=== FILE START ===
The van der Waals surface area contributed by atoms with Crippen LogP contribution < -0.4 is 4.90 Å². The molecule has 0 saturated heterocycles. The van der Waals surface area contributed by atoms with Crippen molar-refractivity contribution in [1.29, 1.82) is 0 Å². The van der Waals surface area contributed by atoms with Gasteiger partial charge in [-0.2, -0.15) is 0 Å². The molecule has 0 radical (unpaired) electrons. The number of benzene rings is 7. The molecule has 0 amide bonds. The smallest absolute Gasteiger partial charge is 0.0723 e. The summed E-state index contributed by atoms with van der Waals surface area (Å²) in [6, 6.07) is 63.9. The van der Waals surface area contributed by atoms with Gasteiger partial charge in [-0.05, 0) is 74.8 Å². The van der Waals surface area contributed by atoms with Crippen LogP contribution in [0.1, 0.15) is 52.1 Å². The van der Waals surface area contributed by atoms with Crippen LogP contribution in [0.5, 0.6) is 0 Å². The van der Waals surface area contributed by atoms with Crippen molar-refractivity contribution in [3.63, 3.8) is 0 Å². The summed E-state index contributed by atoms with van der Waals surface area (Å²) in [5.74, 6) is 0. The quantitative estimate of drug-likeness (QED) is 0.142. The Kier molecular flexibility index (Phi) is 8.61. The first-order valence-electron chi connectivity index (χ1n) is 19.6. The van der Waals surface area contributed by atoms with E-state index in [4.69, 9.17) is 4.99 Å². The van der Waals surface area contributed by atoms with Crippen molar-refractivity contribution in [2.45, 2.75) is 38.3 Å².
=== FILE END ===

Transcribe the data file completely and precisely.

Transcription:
The van der Waals surface area contributed by atoms with Crippen LogP contribution < -0.4 is 4.90 Å². The molecule has 0 saturated heterocycles. The van der Waals surface area contributed by atoms with Crippen molar-refractivity contribution in [1.29, 1.82) is 0 Å². The van der Waals surface area contributed by atoms with Gasteiger partial charge in [-0.2, -0.15) is 0 Å². The molecule has 0 radical (unpaired) electrons. The number of benzene rings is 7. The molecule has 0 amide bonds. The smallest absolute Gasteiger partial charge is 0.0723 e. The summed E-state index contributed by atoms with van der Waals surface area (Å²) in [6, 6.07) is 63.9. The van der Waals surface area contributed by atoms with Gasteiger partial charge in [-0.05, 0) is 74.8 Å². The van der Waals surface area contributed by atoms with Crippen LogP contribution in [0.1, 0.15) is 52.1 Å². The van der Waals surface area contributed by atoms with Crippen LogP contribution in [0.5, 0.6) is 0 Å². The van der Waals surface area contributed by atoms with Crippen molar-refractivity contribution in [3.63, 3.8) is 0 Å². The summed E-state index contributed by atoms with van der Waals surface area (Å²) in [5.74, 6) is 0. The quantitative estimate of drug-likeness (QED) is 0.142. The Kier molecular flexibility index (Phi) is 8.61. The first-order valence-electron chi connectivity index (χ1n) is 19.6. The van der Waals surface area contributed by atoms with E-state index in [4.69, 9.17) is 4.99 Å². The van der Waals surface area contributed by atoms with Crippen molar-refractivity contribution in [2.45, 2.75) is 38.3 Å².